The ultimate goal of team management is to achieve milestones while maintaining confort and motivation of each team member. Mike Acton has wrote about this some month ago. Today, I’ll talk about different types of authorities that exists between the team members.
Dr Gordon, a psychologist, distinguishes 4 types of authorities :

  • Authority based on expertise and knowledge. An example is the authority a senior developer has on a junior. By definition, this type of authority is restricted to a domain. Even if I am the Lead Director, junior game designers have authority on me about gameplay decision. A good manager should encourage such relationship. It increases the self-esteem of the team. This authority sustains the automatic organisation of a team. Each developer has its own strong points and can become a reference for the rest of the team.
  • Authority based on position ( or job description ). This authority only works if people accepts responsibility is shared and some of their behavior is govern by someone else. Writing good job description avoids hesitation between people, as rules and duty are well established. When hiring a new team member, acceptance of those rules is a condition. Don’t forget those rules also contains company values. So when interviewing candidates, take time to expose all aspects of the job. For example, at Fishing Cactus, every new employee must do a introduction BBQ!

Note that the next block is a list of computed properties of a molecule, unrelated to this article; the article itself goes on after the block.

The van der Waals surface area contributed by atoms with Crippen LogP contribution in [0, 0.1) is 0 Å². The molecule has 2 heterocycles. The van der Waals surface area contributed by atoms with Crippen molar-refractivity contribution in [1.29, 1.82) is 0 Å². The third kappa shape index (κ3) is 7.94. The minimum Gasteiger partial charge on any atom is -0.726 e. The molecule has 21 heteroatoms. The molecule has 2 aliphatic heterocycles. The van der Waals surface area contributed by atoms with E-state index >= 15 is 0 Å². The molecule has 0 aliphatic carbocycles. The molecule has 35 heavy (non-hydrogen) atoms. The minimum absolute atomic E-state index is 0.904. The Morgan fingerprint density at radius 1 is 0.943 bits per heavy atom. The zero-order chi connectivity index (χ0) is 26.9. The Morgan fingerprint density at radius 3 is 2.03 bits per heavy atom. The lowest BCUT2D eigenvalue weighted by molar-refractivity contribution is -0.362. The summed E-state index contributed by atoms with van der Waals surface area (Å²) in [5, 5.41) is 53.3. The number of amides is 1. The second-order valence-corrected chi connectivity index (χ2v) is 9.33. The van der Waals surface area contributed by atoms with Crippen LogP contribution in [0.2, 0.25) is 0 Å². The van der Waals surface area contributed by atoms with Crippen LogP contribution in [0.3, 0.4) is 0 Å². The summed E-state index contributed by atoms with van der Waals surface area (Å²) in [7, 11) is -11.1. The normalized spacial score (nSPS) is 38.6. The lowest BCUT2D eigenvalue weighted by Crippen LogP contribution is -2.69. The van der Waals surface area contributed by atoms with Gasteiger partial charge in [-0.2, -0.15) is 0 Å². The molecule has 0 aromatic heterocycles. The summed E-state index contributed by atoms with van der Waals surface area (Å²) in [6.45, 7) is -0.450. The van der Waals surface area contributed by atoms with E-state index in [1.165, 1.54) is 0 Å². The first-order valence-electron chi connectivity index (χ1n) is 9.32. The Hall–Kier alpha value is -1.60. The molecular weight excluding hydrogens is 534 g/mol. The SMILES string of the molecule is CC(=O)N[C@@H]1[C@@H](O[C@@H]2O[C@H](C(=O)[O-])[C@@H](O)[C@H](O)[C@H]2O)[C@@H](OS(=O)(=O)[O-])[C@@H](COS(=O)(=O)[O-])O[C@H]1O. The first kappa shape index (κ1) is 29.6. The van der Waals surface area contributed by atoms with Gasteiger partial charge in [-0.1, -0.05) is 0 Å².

• Authority based on contracts and agreements. During a Scrum sprint, there always are tasks nobody wants to do. This type of authorities allows the team to share those annoying tasks : “I do this one, but you should do that one”. Trading services is the foundation of our business model, there is no reason it should not be allowed into the team.
  • Authority based on power. It can be expressed as a physical, financial or psychological power. In a company, it nearly always implies money and the fear of loosing his job.

The three first authorities are influence-based, while the last on is a source of control. When you enforce a decision using power, you can create frustration and the victim can feel humiliated. By overruling his decision, you doubt about his knowledge. Abusing of power can lead to destruction of the team spirit. Off course, this only applies to the development part of the job. There is no problem enforcing a time schedule ( that is part of the job decription ).

Dr Gordon wrote this about kids :

“You acquire more influence with young people when you give up using your power to control them…and the more you use your power to try to control people the less influence you’ll have on their lives.”

I really think this applies to anybody. Human doesn’t like to be forced to something he don’t believe in. So, use your experience,¬†negotiate¬†and trade with your team as much as possible. Optimizing the team comfort is optimizing the team productivity. The goal of the manager is to create a positive climate where those relationships can evolve.